Time for 'Teletubbies'

For a time, Barney the purple dinosaur was the favorite whipping boy on television. Now it's Tinky Winky, Dipsy, Po, and Laa-Laa's turn. With antennas on their heads, TV sets on their tummies, and pear-shaped bodies, the friendly "Teletubbies" are easy to mock.

That's just what some Internet jokesters and TV critics are doing this week as the program debuts on PBS stations nationwide.

"Teletubbies," already a hit with the youngest children in Britain, is now hoping to capture the hearts of babies in America. Yes, babies. Aimed at teaching words and concepts to one- and two-year-olds while celebrating play, the show marks the first time the diapered set has been a target audience for TV.

Parents and educators voice some real concerns. When "Teletubbies" first aired in Britain a year ago, parents protested that the adorable aliens, who say "cooter" for scooter and "brella" for umbrella, would keep their little ones from learning proper English.

And several attendees at last month's Second World Summit on Television for Children in London called the show a blatant marketing tool.

Others, such as children's television activist Peggy Charren, believe babies shouldn't be watching TV at all. "The best television for one-year-olds is no TV," she said recently. The respected Mrs. Charren finds it "peculiar to design a program for people who have to be propped up to watch it."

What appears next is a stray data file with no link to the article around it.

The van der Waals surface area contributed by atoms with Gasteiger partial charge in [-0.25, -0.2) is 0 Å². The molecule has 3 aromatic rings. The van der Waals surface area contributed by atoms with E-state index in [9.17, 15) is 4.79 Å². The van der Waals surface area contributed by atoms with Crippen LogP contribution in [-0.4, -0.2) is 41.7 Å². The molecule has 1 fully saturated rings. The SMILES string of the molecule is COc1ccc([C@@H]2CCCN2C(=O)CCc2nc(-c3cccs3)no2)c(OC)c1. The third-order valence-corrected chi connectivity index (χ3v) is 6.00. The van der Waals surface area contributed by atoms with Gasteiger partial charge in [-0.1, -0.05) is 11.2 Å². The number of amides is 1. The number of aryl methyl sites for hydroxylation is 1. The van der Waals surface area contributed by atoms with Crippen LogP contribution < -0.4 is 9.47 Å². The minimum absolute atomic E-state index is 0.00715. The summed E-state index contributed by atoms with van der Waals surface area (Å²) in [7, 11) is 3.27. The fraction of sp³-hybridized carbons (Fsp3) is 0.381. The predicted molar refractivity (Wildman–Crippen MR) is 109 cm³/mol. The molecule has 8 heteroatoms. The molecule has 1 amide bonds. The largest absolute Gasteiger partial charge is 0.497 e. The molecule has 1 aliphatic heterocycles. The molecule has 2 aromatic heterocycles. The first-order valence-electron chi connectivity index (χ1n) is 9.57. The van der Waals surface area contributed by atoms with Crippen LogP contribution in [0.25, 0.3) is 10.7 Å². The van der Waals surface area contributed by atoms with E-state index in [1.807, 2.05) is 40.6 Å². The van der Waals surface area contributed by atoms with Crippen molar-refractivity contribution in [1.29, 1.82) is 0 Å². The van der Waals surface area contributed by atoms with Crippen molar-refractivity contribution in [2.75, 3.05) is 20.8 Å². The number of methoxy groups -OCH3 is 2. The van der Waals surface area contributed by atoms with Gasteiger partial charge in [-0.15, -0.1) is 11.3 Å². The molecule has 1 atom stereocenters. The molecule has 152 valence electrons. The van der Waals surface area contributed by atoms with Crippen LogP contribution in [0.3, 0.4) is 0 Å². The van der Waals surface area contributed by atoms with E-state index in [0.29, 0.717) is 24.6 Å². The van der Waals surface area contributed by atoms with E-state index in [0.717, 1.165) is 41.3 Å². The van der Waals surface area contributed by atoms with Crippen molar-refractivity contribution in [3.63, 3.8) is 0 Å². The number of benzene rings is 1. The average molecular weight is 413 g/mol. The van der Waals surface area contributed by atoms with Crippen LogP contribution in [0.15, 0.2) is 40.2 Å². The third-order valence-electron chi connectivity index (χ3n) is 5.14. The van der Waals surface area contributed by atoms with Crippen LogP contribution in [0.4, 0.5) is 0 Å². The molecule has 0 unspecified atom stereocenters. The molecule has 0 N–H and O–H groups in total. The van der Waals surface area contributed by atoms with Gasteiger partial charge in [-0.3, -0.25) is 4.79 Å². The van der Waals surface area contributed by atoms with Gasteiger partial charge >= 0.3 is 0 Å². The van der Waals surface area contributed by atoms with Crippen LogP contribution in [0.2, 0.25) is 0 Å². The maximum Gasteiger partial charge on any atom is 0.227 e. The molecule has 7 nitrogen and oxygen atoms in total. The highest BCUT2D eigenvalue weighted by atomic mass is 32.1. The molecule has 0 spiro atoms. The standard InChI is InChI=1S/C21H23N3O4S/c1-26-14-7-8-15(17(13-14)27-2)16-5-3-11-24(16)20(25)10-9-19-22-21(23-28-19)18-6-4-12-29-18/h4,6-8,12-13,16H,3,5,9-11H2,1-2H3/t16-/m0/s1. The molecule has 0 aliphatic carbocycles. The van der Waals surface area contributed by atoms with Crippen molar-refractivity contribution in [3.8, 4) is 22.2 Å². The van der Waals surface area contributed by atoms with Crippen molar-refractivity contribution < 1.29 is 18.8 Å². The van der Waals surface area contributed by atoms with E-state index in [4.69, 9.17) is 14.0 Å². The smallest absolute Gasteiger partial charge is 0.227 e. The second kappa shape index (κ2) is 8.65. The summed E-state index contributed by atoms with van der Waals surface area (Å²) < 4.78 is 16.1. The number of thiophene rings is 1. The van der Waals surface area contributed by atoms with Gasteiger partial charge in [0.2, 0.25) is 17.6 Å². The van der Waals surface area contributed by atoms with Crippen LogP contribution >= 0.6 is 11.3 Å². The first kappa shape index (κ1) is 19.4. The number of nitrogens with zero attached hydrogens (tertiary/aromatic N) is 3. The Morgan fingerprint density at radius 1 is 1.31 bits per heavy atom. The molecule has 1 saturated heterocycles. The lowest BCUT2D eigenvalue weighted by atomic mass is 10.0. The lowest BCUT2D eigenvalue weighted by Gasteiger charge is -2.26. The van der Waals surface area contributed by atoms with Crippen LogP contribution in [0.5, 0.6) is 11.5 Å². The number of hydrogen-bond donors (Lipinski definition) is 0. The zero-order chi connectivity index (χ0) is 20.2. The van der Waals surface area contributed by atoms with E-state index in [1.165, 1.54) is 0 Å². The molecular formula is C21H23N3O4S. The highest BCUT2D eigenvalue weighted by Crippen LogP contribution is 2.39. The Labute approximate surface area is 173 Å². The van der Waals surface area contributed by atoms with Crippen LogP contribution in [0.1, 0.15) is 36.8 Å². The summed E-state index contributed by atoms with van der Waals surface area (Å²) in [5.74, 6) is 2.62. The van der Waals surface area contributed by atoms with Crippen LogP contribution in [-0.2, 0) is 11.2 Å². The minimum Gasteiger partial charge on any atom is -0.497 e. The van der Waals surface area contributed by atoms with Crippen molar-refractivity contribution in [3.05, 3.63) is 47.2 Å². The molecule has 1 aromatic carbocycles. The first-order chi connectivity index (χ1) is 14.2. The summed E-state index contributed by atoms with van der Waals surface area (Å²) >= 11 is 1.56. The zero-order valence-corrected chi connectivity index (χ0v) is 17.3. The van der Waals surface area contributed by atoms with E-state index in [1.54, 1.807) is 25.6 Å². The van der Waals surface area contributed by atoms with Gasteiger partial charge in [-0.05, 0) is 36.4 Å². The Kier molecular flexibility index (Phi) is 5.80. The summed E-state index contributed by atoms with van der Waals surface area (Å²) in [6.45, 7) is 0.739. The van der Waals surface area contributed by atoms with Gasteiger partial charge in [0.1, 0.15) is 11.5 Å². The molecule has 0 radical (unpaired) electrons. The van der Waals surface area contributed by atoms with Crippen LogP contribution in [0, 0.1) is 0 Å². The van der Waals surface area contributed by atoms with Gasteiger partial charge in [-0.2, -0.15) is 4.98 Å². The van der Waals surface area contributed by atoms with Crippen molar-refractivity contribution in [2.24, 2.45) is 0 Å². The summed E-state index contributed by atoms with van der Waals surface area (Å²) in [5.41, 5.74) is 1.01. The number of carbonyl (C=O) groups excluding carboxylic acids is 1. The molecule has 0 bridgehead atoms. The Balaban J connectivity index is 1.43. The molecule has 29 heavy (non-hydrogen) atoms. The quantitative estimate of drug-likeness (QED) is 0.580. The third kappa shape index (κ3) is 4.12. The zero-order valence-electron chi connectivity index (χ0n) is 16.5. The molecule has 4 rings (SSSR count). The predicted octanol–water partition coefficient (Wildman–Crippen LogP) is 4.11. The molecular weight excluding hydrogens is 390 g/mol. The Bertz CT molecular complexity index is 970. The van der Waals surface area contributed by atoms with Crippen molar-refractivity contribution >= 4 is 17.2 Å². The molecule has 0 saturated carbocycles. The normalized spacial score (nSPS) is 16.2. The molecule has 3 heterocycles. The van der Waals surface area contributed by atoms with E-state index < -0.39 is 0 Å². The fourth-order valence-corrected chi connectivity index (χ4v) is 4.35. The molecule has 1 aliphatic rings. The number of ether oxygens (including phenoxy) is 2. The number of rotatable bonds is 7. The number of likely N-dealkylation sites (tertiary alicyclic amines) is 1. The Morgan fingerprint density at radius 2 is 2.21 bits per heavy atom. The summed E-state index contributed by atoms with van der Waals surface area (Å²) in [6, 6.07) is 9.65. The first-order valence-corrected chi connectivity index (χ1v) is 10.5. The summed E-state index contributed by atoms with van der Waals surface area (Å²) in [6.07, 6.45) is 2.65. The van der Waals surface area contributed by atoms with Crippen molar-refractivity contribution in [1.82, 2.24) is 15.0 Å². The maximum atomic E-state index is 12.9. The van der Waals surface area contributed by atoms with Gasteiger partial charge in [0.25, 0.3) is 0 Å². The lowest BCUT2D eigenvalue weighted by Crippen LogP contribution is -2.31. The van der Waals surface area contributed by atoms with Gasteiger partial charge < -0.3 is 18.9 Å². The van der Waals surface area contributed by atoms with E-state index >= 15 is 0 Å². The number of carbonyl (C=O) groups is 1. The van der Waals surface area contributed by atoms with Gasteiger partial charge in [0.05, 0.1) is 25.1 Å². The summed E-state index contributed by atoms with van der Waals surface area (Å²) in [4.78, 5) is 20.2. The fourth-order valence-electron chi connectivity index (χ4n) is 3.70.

To her, I say right on. As a parent, I understand the temptation to switch on the electronic baby sitter now and then, but babies don't need such sophisticated stimulation. They are easily entertained by simpler pleasures.

But co-creator Anne Wood argues that low-tech amusement isn't enough anymore. "Children today are growing up in a technological revolution," she says. "Television is the first piece of technology they encounter. It's a magical box in the corner for them. And they need to be friendly with the screen."

Ms. Wood's company in the United Kingdom, Ragdoll Productions, and New York's itsy bitsy Entertainment Co., which distributes the program, are already making deals for Teletubby dolls, books, videos, and even a fast-food chain.

As the Teletubbies themselves would say, "Uh-oh."

But maybe, just maybe, "Teletubbies" will usher in a new world of educational television for the very young. We'll see.

Please let us know what you think at wolcott@csmonitor.com

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